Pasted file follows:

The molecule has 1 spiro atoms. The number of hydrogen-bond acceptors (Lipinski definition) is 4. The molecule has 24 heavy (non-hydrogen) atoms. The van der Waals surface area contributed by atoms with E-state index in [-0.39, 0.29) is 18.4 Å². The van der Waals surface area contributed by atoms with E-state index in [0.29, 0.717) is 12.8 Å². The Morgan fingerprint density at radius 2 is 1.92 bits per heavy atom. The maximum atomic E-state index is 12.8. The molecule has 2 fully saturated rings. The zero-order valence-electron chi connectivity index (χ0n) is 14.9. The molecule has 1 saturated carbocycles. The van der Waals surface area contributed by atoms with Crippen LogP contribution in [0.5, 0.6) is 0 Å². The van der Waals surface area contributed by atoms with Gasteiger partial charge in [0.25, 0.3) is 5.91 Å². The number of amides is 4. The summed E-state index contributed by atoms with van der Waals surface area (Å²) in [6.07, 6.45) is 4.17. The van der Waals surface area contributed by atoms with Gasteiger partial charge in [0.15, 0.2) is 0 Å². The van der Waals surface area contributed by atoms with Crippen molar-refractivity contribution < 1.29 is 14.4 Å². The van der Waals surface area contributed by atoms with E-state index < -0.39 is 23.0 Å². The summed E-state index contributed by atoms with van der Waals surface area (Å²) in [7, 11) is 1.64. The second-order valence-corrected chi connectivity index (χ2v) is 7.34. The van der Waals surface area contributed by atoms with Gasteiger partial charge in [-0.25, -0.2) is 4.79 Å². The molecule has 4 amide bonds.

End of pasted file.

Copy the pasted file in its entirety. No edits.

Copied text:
The molecule has 1 spiro atoms. The number of hydrogen-bond acceptors (Lipinski definition) is 4. The molecule has 24 heavy (non-hydrogen) atoms. The van der Waals surface area contributed by atoms with E-state index in [-0.39, 0.29) is 18.4 Å². The van der Waals surface area contributed by atoms with E-state index in [0.29, 0.717) is 12.8 Å². The Morgan fingerprint density at radius 2 is 1.92 bits per heavy atom. The maximum atomic E-state index is 12.8. The molecule has 2 fully saturated rings. The zero-order valence-electron chi connectivity index (χ0n) is 14.9. The molecule has 1 saturated carbocycles. The van der Waals surface area contributed by atoms with Crippen LogP contribution in [0.5, 0.6) is 0 Å². The van der Waals surface area contributed by atoms with Gasteiger partial charge in [0.25, 0.3) is 5.91 Å². The number of amides is 4. The summed E-state index contributed by atoms with van der Waals surface area (Å²) in [6.07, 6.45) is 4.17. The van der Waals surface area contributed by atoms with Gasteiger partial charge in [0.15, 0.2) is 0 Å². The van der Waals surface area contributed by atoms with Crippen molar-refractivity contribution < 1.29 is 14.4 Å². The van der Waals surface area contributed by atoms with E-state index < -0.39 is 23.0 Å². The summed E-state index contributed by atoms with van der Waals surface area (Å²) in [7, 11) is 1.64. The second-order valence-corrected chi connectivity index (χ2v) is 7.34. The van der Waals surface area contributed by atoms with Gasteiger partial charge in [-0.25, -0.2) is 4.79 Å². The molecule has 4 amide bonds.